By Ray Fleming

IN this space last week I wrote a couple of mildly approving pieces about David Cameron and his handling of the riots crisis.
To my surprise they produced two telephone and three face-to-face approvals -- surprising because the articles did little more than praise his business-like approach and stamina in his three-hour House of Commons session.

In Looking Around today I take a more considered look at Mr Cameron's reactions to the whole business and here I want to return to criticism I have already made of his relations with the UK police.

It is extraordinary that the prime minister has provoked a public row with Britain's most senior police officers: firstly by apparently taking credit for the surge in police numbers from 6 to 16'000 when this had been arranged while he was still on holiday; secondly for refusing any re-consideration of the impending cuts in police funding; and thirdly for publicly expressing his preference for the advice of the American “supercop” Bill Bratton who yesterday offered to take British nationality if it would enable him to be appointed Commissioner of the Metropolitan Police.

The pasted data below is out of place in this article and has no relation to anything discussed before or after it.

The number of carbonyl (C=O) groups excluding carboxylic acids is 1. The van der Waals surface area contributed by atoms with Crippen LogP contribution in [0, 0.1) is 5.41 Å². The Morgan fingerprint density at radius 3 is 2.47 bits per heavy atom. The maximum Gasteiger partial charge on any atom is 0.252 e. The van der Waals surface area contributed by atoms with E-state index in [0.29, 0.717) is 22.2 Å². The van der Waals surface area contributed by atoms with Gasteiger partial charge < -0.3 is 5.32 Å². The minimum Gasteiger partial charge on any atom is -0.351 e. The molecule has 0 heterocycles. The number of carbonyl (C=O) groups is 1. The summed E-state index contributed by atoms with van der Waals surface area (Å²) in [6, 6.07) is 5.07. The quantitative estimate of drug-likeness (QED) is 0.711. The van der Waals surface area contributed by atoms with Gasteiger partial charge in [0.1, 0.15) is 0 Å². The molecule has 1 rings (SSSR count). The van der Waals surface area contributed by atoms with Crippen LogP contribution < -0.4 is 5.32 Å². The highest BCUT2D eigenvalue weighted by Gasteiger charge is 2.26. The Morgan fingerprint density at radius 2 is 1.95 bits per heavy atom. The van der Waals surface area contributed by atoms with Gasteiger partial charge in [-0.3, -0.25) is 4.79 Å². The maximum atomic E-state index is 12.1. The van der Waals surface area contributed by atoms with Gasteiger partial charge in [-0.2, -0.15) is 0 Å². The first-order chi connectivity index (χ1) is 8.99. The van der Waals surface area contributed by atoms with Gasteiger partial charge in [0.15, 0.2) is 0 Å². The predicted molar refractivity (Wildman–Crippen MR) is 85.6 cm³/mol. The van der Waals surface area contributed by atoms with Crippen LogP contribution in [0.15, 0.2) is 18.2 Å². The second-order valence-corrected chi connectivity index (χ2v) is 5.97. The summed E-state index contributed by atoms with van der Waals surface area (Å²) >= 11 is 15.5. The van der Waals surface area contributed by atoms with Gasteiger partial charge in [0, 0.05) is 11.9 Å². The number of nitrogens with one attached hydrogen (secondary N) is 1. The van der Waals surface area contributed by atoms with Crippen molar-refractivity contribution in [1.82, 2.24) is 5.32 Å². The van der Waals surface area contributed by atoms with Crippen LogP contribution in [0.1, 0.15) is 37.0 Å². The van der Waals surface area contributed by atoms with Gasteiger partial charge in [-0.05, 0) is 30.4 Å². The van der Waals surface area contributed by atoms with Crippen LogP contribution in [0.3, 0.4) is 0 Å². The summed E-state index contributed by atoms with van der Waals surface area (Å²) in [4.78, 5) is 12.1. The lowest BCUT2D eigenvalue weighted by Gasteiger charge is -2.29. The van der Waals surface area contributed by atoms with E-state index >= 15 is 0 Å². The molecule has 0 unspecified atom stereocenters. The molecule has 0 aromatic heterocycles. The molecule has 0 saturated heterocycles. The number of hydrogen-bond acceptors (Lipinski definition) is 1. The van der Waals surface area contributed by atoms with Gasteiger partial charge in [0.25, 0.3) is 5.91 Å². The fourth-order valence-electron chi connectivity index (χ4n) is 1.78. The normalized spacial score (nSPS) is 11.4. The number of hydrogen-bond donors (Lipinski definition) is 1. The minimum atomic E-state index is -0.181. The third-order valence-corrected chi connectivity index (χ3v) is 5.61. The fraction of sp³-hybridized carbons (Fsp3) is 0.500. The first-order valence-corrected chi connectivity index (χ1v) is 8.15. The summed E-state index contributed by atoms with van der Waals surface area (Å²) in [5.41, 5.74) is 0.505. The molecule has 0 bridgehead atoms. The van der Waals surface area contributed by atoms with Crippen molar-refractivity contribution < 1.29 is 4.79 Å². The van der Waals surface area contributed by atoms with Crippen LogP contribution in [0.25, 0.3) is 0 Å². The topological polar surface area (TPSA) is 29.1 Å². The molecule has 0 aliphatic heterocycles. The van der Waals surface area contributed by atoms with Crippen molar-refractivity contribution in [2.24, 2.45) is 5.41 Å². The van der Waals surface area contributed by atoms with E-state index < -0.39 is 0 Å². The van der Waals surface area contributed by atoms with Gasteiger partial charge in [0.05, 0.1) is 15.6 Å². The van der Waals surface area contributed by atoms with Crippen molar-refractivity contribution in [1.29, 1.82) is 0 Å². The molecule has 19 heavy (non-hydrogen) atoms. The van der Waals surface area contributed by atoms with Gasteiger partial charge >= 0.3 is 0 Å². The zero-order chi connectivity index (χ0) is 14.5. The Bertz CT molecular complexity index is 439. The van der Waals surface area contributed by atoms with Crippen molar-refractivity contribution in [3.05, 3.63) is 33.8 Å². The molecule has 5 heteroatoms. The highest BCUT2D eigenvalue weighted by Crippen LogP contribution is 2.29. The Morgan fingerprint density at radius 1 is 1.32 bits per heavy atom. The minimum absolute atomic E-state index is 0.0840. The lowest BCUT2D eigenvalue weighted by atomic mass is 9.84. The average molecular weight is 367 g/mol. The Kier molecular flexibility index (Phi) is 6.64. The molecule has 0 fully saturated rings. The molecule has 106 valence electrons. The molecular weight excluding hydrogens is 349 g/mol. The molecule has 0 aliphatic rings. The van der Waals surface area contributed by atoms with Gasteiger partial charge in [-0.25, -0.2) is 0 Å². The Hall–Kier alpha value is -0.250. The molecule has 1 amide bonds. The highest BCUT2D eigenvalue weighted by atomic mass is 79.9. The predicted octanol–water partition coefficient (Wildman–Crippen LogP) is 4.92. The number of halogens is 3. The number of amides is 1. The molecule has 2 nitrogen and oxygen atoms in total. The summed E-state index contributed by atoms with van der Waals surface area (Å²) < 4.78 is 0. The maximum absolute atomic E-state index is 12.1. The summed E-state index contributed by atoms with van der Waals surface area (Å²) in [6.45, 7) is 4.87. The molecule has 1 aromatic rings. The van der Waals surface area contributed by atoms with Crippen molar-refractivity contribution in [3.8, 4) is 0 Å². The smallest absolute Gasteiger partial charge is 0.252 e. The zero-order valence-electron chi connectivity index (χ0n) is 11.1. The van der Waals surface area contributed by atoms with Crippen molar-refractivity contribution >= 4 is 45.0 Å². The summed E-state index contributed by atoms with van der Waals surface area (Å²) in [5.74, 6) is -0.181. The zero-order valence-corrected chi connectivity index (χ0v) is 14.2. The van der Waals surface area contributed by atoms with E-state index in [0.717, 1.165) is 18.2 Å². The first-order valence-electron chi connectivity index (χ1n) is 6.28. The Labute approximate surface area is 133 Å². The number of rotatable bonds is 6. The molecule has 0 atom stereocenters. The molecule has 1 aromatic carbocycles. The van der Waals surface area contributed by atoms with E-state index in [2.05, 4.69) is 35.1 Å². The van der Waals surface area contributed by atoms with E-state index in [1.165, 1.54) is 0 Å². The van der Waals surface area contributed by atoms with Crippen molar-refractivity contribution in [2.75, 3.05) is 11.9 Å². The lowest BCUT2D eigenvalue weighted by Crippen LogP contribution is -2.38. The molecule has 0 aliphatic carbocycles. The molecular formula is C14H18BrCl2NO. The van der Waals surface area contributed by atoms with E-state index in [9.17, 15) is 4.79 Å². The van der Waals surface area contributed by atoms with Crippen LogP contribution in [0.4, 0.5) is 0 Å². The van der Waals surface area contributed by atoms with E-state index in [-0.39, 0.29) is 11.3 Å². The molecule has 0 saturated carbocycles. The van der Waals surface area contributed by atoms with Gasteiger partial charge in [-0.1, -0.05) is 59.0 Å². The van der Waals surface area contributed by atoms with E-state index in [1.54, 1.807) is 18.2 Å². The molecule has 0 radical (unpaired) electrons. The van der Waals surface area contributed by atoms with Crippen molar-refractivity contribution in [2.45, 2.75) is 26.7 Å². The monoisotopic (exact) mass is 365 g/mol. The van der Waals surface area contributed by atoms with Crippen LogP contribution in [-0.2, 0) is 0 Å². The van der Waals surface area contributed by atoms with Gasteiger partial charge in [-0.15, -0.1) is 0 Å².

If Mr Cameron's aim is to sap the morale of the British police at a difficult time he can be assured that he is going about it the right way.
What other explanation of his actions is there?

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